Hard To Deal with Difficult Employees? | Fusion - WeRIndia

Hard To Deal with Difficult Employees?

Deal with Difficult Employees

It seems that some people are just born to be difficult. We have all worked with them and most of us dislike them.

Difficult people are easy to recognize, they show up late, leave early, don’t turn their work in on time and have an excuse for every failing.

Naturally, no one wants to work with difficult people.

Difficult employees are typically unhappy or negative in general. Managers need to understand that a negative employee is not just a problem between them and that employee.


The air of dissent affects everyone who’s around it.

Is it hard to deal with difficult employees? No worry – you will be successful in dealing with difficult employees only to the extent that you can make these undesirable behaviors no longer effective for them.

Handle The issue In A Professional Manner

Do not forget that you have several other employees who look up to you. It is important not to create a scene in front of the entire office. Discussing the issues in the presence of others may make the employee either too ashamed or too angry.

Act professionally, and try to address the problem in a private place. Sit down with the employee and see what he has to say about it, rather than insulting him in front of others.

Advise and verbal warning

Get all of the facts and bring that person into your office without making a big scene.  Be honest, and upfront, and discuss what you are seeing and how important it is to have the whole department working in “harmony”.

Simply ask if there is anything wrong, or if there is something happening in the workplace that is causing what is perceived as a person with a bad attitude. There may be some personal issues that they just need to get off of their chest.

If you get a sarcastic, “Nothings wrong with me,” then you need to state that is not what you see.  You have to be strong, but not attacking, and let them know that the behavior shown is not acceptable and needs to improve.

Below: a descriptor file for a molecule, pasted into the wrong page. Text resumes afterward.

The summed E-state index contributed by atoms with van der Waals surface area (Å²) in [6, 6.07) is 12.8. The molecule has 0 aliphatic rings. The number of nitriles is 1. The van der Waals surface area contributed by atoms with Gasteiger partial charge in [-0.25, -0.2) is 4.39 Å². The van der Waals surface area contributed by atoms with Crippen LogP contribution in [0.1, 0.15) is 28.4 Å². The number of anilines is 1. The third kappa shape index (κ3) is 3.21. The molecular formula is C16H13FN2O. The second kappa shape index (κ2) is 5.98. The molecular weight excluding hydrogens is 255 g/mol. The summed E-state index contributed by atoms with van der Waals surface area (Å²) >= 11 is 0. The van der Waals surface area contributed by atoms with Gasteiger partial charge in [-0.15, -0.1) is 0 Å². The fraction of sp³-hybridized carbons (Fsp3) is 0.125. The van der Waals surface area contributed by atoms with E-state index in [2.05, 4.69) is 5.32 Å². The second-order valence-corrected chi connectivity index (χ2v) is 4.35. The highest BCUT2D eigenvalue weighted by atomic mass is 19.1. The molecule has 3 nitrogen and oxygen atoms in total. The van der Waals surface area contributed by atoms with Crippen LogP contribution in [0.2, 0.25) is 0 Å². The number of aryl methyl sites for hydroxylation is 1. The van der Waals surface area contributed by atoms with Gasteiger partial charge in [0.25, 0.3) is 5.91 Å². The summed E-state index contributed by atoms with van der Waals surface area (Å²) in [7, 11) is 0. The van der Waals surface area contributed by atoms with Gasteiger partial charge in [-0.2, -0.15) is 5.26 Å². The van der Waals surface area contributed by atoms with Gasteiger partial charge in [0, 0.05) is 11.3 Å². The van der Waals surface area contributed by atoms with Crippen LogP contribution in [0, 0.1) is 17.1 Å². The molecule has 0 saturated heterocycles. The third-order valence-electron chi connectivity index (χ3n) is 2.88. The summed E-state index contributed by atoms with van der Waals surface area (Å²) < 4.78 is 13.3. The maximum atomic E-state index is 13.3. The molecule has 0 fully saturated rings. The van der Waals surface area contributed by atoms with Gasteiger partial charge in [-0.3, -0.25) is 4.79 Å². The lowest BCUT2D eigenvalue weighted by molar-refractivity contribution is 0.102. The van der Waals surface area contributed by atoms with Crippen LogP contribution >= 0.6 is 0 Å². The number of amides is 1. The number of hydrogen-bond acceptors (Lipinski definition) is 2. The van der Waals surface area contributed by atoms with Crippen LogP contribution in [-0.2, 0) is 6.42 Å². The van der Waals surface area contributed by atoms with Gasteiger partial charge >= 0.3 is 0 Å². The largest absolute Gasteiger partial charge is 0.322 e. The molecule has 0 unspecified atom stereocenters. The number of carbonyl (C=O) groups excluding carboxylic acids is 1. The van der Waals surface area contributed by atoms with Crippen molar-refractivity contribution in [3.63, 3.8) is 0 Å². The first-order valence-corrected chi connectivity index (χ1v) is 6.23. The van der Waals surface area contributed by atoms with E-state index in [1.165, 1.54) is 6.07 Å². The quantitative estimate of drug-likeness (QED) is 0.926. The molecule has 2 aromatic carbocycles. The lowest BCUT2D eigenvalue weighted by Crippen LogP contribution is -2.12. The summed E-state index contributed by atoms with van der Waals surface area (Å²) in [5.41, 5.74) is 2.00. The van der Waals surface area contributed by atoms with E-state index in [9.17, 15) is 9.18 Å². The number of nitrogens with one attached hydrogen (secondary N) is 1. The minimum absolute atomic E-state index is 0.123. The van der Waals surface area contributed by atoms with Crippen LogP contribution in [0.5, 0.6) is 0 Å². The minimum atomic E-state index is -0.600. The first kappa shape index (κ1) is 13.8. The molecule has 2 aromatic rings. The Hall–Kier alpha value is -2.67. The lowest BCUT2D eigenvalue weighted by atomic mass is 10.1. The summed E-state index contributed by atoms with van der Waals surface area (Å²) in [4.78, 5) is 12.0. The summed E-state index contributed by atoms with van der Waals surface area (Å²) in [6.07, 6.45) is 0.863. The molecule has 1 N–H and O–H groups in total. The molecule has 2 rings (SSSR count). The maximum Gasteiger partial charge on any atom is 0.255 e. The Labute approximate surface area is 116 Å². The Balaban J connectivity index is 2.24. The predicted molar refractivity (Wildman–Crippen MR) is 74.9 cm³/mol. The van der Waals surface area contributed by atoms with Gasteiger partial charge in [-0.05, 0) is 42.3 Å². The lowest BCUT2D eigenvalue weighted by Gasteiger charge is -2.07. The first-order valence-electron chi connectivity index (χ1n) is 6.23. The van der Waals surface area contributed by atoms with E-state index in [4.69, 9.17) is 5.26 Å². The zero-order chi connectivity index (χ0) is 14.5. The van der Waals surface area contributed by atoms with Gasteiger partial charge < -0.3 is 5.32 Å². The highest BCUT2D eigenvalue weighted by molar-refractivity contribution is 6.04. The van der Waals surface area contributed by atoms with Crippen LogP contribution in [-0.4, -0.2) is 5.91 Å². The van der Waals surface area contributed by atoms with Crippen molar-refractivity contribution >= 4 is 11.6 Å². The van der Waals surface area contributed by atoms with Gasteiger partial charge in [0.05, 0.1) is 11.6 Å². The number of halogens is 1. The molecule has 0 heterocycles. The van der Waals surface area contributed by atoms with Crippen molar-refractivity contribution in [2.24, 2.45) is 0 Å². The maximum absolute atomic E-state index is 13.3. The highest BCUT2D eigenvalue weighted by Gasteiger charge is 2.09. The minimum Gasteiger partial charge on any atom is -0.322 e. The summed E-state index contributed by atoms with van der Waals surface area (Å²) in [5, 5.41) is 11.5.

First and second written warnings

Continue to confront until the behavioral problems are eliminated.  The employee might feel like they are under the microscope and you are on a witch-hunt, but this is the only way to fix the problem for good.

It might take some time depending on the situation, but you need to show you will not give in until you are completely satisfied.

The nature of the discipline depends on the issue and HR policies.  The problem may or may not be as clear-cut as job performance or attendance issues.  Again, make sure you document the overall conversation.

You may need to ask for HR’s help as well.  There is nothing wrong with this.  You do, however, need to make sure you have truly done all you can before it gets to this point.

Research about the problem personally

Armed with accurate data and examples, the manager needs to then take this person into a conference room or office–away from others–and calmly address the issue.

To begin, the manager needs to ask the employee if he is aware of any ongoing issues to determine if the difficult person is aware of the problems.

If the employee is “unaware,” the manager needs to describe the unacceptable behavior. The employee might interrupt to disagree or deny the existence of any issues. Nevertheless, the manager needs to continue by giving clear examples of the unwanted behavior.

The manager also needs to allow the employee to respond to the allegations. If the difficult employee refuses to believe that the allegations exist despite the evidence, the most the manager can hope for is an intellectual acceptance of the possibility that a problem exists.

Termination can be the last resort

If all your efforts fail, you know you have termination procedures accordance with your company’s policies as the last option. Workplace is not the place to show continuous tolerance to inappropriate behavior.

Even after several warnings and coaching sessions, If the employee continues to deny his inappropriate behavior and refuses to try to improve the situation, the manager needs to place this person on the fast track towards termination.

You have a company protocol to follow and, if the difficult employee is not addressing his questionable behavior, then you have all the reasons to go ahead with this option.

Photo by Arlington Research on Unsplash (Free for commercial use)


Image Reference: https://unsplash.com/photos/nFLmPAf9dVc

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